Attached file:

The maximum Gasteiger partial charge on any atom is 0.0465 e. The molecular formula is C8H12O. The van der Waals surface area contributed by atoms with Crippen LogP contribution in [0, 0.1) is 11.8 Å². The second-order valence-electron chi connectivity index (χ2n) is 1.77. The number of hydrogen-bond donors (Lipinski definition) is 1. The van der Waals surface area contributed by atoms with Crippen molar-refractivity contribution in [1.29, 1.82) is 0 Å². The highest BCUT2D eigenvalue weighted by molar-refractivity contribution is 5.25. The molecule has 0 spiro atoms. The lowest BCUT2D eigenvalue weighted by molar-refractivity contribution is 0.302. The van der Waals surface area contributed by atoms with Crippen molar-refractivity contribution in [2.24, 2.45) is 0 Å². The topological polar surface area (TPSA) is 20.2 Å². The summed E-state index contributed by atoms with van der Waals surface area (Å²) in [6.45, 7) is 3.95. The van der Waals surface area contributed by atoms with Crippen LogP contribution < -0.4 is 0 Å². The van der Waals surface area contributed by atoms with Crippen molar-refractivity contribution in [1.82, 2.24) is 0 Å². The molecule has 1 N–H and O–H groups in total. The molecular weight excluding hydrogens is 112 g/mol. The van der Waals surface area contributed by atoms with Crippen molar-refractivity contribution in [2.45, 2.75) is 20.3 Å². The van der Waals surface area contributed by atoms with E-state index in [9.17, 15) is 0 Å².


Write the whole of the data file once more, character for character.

The maximum Gasteiger partial charge on any atom is 0.0465 e. The molecular formula is C8H12O. The van der Waals surface area contributed by atoms with Crippen LogP contribution in [0, 0.1) is 11.8 Å². The second-order valence-electron chi connectivity index (χ2n) is 1.77. The number of hydrogen-bond donors (Lipinski definition) is 1. The van der Waals surface area contributed by atoms with Crippen molar-refractivity contribution in [1.29, 1.82) is 0 Å². The highest BCUT2D eigenvalue weighted by molar-refractivity contribution is 5.25. The molecule has 0 spiro atoms. The lowest BCUT2D eigenvalue weighted by molar-refractivity contribution is 0.302. The van der Waals surface area contributed by atoms with Crippen molar-refractivity contribution in [2.24, 2.45) is 0 Å². The topological polar surface area (TPSA) is 20.2 Å². The summed E-state index contributed by atoms with van der Waals surface area (Å²) in [6.45, 7) is 3.95. The van der Waals surface area contributed by atoms with Crippen LogP contribution < -0.4 is 0 Å². The van der Waals surface area contributed by atoms with Crippen molar-refractivity contribution in [1.82, 2.24) is 0 Å². The molecule has 1 N–H and O–H groups in total. The molecular weight excluding hydrogens is 112 g/mol. The van der Waals surface area contributed by atoms with Crippen molar-refractivity contribution in [2.45, 2.75) is 20.3 Å². The van der Waals surface area contributed by atoms with E-state index in [9.17, 15) is 0 Å².